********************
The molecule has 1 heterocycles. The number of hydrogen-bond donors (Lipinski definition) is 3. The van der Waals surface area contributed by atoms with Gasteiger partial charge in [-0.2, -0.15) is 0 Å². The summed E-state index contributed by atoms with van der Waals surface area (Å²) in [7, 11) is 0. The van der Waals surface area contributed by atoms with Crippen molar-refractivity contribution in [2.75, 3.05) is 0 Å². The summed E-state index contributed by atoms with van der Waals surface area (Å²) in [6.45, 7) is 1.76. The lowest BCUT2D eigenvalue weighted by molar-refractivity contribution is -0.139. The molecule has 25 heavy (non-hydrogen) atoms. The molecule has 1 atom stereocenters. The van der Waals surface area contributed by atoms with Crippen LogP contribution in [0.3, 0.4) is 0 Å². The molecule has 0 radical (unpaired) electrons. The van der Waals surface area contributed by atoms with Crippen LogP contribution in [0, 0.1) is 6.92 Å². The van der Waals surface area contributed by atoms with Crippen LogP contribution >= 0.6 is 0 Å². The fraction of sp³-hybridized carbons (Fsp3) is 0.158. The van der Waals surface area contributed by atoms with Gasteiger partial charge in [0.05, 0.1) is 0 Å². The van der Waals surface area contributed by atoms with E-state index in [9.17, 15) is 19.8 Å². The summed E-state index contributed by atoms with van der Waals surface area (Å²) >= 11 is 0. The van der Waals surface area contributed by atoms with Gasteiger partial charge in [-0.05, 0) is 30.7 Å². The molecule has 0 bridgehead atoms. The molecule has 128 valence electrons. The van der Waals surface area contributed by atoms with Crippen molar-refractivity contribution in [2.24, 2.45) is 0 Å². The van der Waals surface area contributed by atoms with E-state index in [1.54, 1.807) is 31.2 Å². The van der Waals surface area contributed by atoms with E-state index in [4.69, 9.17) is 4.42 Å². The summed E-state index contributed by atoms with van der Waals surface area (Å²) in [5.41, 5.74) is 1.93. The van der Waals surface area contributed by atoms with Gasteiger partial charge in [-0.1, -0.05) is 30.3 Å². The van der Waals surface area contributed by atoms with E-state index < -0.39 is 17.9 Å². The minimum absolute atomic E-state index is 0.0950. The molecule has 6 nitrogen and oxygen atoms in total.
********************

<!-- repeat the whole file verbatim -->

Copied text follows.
The molecule has 1 heterocycles. The number of hydrogen-bond donors (Lipinski definition) is 3. The van der Waals surface area contributed by atoms with Gasteiger partial charge in [-0.2, -0.15) is 0 Å². The summed E-state index contributed by atoms with van der Waals surface area (Å²) in [7, 11) is 0. The van der Waals surface area contributed by atoms with Crippen molar-refractivity contribution in [2.75, 3.05) is 0 Å². The summed E-state index contributed by atoms with van der Waals surface area (Å²) in [6.45, 7) is 1.76. The lowest BCUT2D eigenvalue weighted by molar-refractivity contribution is -0.139. The molecule has 25 heavy (non-hydrogen) atoms. The molecule has 1 atom stereocenters. The van der Waals surface area contributed by atoms with Crippen LogP contribution in [0.3, 0.4) is 0 Å². The molecule has 0 radical (unpaired) electrons. The van der Waals surface area contributed by atoms with Crippen LogP contribution in [0, 0.1) is 6.92 Å². The van der Waals surface area contributed by atoms with Crippen LogP contribution >= 0.6 is 0 Å². The fraction of sp³-hybridized carbons (Fsp3) is 0.158. The van der Waals surface area contributed by atoms with Gasteiger partial charge in [0.05, 0.1) is 0 Å². The van der Waals surface area contributed by atoms with E-state index in [9.17, 15) is 19.8 Å². The summed E-state index contributed by atoms with van der Waals surface area (Å²) >= 11 is 0. The van der Waals surface area contributed by atoms with Gasteiger partial charge in [-0.05, 0) is 30.7 Å². The molecule has 0 bridgehead atoms. The molecule has 128 valence electrons. The van der Waals surface area contributed by atoms with Crippen molar-refractivity contribution in [2.24, 2.45) is 0 Å². The van der Waals surface area contributed by atoms with E-state index in [1.54, 1.807) is 31.2 Å². The van der Waals surface area contributed by atoms with E-state index in [4.69, 9.17) is 4.42 Å². The summed E-state index contributed by atoms with van der Waals surface area (Å²) in [5.41, 5.74) is 1.93. The van der Waals surface area contributed by atoms with Gasteiger partial charge in [-0.1, -0.05) is 30.3 Å². The van der Waals surface area contributed by atoms with E-state index < -0.39 is 17.9 Å². The minimum absolute atomic E-state index is 0.0950. The molecule has 6 nitrogen and oxygen atoms in total.